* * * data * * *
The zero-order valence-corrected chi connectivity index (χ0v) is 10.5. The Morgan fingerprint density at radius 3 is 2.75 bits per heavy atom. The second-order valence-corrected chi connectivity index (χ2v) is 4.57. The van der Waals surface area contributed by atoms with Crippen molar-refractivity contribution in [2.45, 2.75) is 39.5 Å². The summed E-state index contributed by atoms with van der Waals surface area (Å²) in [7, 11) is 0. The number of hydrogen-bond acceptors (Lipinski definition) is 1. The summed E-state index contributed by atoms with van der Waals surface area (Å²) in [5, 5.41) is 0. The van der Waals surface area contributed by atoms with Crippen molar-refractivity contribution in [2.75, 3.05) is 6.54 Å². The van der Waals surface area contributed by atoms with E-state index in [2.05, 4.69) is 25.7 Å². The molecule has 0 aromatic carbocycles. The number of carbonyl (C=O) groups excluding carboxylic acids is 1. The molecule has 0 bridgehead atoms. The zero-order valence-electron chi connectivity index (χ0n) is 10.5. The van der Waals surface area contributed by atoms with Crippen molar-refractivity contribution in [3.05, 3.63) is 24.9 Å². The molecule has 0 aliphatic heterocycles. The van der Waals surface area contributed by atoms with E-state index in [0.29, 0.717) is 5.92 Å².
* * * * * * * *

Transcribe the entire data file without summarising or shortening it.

The zero-order valence-corrected chi connectivity index (χ0v) is 10.5. The Morgan fingerprint density at radius 3 is 2.75 bits per heavy atom. The second-order valence-corrected chi connectivity index (χ2v) is 4.57. The van der Waals surface area contributed by atoms with Crippen molar-refractivity contribution in [2.45, 2.75) is 39.5 Å². The summed E-state index contributed by atoms with van der Waals surface area (Å²) in [7, 11) is 0. The number of hydrogen-bond acceptors (Lipinski definition) is 1. The summed E-state index contributed by atoms with van der Waals surface area (Å²) in [5, 5.41) is 0. The van der Waals surface area contributed by atoms with Crippen molar-refractivity contribution in [2.75, 3.05) is 6.54 Å². The van der Waals surface area contributed by atoms with E-state index in [2.05, 4.69) is 25.7 Å². The molecule has 0 aromatic carbocycles. The number of carbonyl (C=O) groups excluding carboxylic acids is 1. The molecule has 0 bridgehead atoms. The zero-order valence-electron chi connectivity index (χ0n) is 10.5. The van der Waals surface area contributed by atoms with Crippen molar-refractivity contribution in [3.05, 3.63) is 24.9 Å². The molecule has 0 aliphatic heterocycles. The van der Waals surface area contributed by atoms with E-state index in [0.29, 0.717) is 5.92 Å².